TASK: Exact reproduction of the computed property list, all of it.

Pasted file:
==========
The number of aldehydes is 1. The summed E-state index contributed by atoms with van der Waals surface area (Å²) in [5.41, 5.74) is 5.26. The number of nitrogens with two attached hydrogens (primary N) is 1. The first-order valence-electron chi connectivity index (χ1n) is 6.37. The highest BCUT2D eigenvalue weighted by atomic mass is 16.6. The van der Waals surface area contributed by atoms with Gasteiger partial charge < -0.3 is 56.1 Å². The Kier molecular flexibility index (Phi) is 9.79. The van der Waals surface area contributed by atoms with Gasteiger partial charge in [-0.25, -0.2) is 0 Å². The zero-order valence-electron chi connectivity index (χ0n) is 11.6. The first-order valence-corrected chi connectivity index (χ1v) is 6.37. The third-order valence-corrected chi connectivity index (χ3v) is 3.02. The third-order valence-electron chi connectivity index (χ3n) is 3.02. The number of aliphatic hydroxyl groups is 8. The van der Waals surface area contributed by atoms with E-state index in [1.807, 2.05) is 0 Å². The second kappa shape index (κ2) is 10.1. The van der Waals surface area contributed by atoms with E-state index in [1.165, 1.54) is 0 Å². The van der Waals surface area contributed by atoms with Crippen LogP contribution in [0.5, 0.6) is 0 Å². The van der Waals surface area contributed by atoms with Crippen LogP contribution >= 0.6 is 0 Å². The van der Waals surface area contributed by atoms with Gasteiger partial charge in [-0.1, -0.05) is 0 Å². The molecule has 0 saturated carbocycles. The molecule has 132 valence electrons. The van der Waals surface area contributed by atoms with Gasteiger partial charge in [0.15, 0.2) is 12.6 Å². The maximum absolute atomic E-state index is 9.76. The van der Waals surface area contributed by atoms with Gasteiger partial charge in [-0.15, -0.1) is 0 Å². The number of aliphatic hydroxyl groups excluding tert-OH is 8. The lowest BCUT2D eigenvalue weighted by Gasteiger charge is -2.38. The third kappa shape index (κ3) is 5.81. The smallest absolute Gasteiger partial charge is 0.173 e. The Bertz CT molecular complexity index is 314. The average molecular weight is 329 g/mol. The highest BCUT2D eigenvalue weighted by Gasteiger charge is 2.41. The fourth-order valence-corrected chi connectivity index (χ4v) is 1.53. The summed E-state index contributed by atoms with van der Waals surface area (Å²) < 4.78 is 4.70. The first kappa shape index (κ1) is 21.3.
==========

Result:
The number of aldehydes is 1. The summed E-state index contributed by atoms with van der Waals surface area (Å²) in [5.41, 5.74) is 5.26. The number of nitrogens with two attached hydrogens (primary N) is 1. The first-order valence-electron chi connectivity index (χ1n) is 6.37. The highest BCUT2D eigenvalue weighted by atomic mass is 16.6. The van der Waals surface area contributed by atoms with Gasteiger partial charge < -0.3 is 56.1 Å². The Kier molecular flexibility index (Phi) is 9.79. The van der Waals surface area contributed by atoms with Gasteiger partial charge in [-0.25, -0.2) is 0 Å². The zero-order valence-electron chi connectivity index (χ0n) is 11.6. The first-order valence-corrected chi connectivity index (χ1v) is 6.37. The third-order valence-corrected chi connectivity index (χ3v) is 3.02. The third-order valence-electron chi connectivity index (χ3n) is 3.02. The number of aliphatic hydroxyl groups is 8. The van der Waals surface area contributed by atoms with E-state index in [1.807, 2.05) is 0 Å². The second kappa shape index (κ2) is 10.1. The van der Waals surface area contributed by atoms with E-state index in [1.165, 1.54) is 0 Å². The van der Waals surface area contributed by atoms with Crippen LogP contribution in [0.5, 0.6) is 0 Å². The van der Waals surface area contributed by atoms with Crippen LogP contribution >= 0.6 is 0 Å². The van der Waals surface area contributed by atoms with Gasteiger partial charge in [-0.1, -0.05) is 0 Å². The molecule has 0 saturated carbocycles. The molecule has 132 valence electrons. The van der Waals surface area contributed by atoms with Gasteiger partial charge in [0.15, 0.2) is 12.6 Å². The maximum absolute atomic E-state index is 9.76. The van der Waals surface area contributed by atoms with Gasteiger partial charge in [-0.15, -0.1) is 0 Å². The number of aliphatic hydroxyl groups excluding tert-OH is 8. The lowest BCUT2D eigenvalue weighted by Gasteiger charge is -2.38. The third kappa shape index (κ3) is 5.81. The smallest absolute Gasteiger partial charge is 0.173 e. The Bertz CT molecular complexity index is 314. The average molecular weight is 329 g/mol. The highest BCUT2D eigenvalue weighted by Gasteiger charge is 2.41. The fourth-order valence-corrected chi connectivity index (χ4v) is 1.53. The summed E-state index contributed by atoms with van der Waals surface area (Å²) < 4.78 is 4.70. The first kappa shape index (κ1) is 21.3.